culate the vertical reso-
lution of the data; this
frequency appears to be
the strongest in the am-
plitude spectrum plot.
Te vertical resolution
varies from ~10 m in
Figure 1. Topographic map of the Gulf of Guinea showing the study area.
Attribute Time gate (ms) Step-out Dip-steering Statistical operator
Raw steering - (1,1,1) - -
Detailed steering - (0,0,5) - -
Background steering - (5,5,0) - -
Standard similarity (24,24) - No steering Minimum
Dip-steered similarity (24,24) (1,1,1) Full steering Minimum
Table 1. Seismic attributes parameter settings.
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April 2013 The Leading Edge 425
M a r i n e a n d o f f s h o r e t e c h n o l o g y
It is mathematically the Euclidean distance in hyperspace
between vectors of the segments, normalized between 0 and
1 to the sum of the lengths of the vectors (Equation 1).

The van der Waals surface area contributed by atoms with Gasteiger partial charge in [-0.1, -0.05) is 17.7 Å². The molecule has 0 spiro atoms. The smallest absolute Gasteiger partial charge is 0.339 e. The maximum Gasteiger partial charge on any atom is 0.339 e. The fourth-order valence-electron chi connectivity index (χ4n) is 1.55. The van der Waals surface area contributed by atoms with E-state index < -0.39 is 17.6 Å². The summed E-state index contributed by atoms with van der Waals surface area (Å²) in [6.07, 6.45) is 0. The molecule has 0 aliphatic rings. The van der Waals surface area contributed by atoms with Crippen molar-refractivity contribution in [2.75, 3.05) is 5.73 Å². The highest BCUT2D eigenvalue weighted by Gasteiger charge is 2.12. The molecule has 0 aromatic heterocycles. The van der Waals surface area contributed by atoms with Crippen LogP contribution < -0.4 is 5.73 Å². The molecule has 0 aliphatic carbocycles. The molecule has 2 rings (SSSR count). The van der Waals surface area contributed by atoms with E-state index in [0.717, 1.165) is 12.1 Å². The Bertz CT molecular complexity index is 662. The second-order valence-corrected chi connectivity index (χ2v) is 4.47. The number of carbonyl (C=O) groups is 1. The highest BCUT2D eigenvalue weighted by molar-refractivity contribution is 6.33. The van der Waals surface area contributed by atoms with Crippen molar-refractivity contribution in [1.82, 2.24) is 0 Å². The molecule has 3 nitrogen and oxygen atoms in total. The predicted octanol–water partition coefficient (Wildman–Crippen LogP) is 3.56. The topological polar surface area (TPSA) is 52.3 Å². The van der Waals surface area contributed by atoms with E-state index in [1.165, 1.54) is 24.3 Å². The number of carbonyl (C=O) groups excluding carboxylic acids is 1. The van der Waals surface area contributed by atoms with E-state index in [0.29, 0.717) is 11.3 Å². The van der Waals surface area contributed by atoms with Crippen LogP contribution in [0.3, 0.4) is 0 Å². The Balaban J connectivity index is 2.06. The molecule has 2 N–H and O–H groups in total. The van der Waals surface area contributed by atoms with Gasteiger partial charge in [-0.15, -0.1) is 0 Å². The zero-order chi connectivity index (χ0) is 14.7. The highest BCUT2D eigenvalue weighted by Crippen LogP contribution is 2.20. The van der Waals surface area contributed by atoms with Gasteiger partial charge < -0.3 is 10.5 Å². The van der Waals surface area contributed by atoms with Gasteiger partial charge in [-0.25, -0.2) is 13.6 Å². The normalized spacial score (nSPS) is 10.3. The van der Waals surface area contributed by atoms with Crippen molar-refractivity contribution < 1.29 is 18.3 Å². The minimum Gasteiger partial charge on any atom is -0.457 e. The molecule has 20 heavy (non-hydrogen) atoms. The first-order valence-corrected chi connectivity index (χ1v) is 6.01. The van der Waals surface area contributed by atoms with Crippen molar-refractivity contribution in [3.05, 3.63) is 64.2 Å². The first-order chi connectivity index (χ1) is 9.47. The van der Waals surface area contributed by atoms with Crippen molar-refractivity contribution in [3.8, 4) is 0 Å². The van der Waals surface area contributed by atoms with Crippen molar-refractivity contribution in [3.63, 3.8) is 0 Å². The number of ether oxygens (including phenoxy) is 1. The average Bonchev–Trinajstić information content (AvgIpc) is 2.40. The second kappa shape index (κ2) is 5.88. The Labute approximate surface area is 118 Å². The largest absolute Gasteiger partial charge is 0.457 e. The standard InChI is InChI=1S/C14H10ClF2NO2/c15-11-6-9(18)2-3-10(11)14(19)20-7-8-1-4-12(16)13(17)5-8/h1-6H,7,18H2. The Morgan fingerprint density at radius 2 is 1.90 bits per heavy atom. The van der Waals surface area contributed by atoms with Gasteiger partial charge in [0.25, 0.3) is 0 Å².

A high similarity (maximum of 1) means the trace seg-
ments are similar in waveform and amplitude. If the two
traces show a lot of dissimilarity (minimum of 0), the sim-
ilarity is interpreted to be low and may be due to locally
displaced/disrupted strata usually at the location of faults.
Similarity is thus a seismic discontinuity attribute, as shown
in Equation 1.
shallower sections but decreases to ~18 m in deeper sections
of the data based on the downward increase in interval veloc-
ity. Te horizontal resolution is ~100 m based on the width
of the Fresnel zone.
Dip-steering. Te rst stage of the workow (Figure 2) is
the 3D extraction of the dip and azimuth of the seismic trac-
es. In extracting the data, attributes are conceptually guided
along a 3D surface on which the seismic phase is approxi-
mately the same, thus creating a virtual horizon at each posi-
tion along the dip/azimuth from trace-to-trace (Figure 3a). A
seismic event is followed from the central position by track-